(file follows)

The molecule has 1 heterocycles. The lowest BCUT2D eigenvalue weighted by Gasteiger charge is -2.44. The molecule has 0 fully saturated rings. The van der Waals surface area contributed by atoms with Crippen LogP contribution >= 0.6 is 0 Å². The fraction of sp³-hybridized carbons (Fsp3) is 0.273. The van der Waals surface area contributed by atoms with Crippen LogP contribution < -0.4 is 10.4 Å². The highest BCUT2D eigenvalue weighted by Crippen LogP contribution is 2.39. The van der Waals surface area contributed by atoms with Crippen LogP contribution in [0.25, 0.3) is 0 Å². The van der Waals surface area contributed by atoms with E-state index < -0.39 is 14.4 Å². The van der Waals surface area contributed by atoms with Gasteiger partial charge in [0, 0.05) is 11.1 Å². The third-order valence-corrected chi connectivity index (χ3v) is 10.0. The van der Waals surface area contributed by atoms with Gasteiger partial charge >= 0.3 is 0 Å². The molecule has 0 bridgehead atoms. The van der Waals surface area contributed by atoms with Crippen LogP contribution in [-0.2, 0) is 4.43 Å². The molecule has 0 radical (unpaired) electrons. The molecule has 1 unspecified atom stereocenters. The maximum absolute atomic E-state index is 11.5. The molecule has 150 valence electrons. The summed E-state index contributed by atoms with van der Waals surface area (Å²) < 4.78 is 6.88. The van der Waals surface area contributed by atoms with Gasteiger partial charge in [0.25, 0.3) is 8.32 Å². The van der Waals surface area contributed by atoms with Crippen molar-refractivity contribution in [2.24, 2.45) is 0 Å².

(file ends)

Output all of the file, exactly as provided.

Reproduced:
The molecule has 1 heterocycles. The lowest BCUT2D eigenvalue weighted by Gasteiger charge is -2.44. The molecule has 0 fully saturated rings. The van der Waals surface area contributed by atoms with Crippen LogP contribution >= 0.6 is 0 Å². The fraction of sp³-hybridized carbons (Fsp3) is 0.273. The van der Waals surface area contributed by atoms with Crippen LogP contribution < -0.4 is 10.4 Å². The highest BCUT2D eigenvalue weighted by Crippen LogP contribution is 2.39. The van der Waals surface area contributed by atoms with Crippen LogP contribution in [0.25, 0.3) is 0 Å². The van der Waals surface area contributed by atoms with E-state index < -0.39 is 14.4 Å². The van der Waals surface area contributed by atoms with Gasteiger partial charge in [0, 0.05) is 11.1 Å². The third-order valence-corrected chi connectivity index (χ3v) is 10.0. The van der Waals surface area contributed by atoms with Gasteiger partial charge >= 0.3 is 0 Å². The molecule has 0 bridgehead atoms. The van der Waals surface area contributed by atoms with Crippen LogP contribution in [-0.2, 0) is 4.43 Å². The molecule has 0 radical (unpaired) electrons. The molecule has 1 unspecified atom stereocenters. The maximum absolute atomic E-state index is 11.5. The molecule has 150 valence electrons. The summed E-state index contributed by atoms with van der Waals surface area (Å²) < 4.78 is 6.88. The van der Waals surface area contributed by atoms with Gasteiger partial charge in [0.25, 0.3) is 8.32 Å². The van der Waals surface area contributed by atoms with Crippen molar-refractivity contribution in [2.24, 2.45) is 0 Å².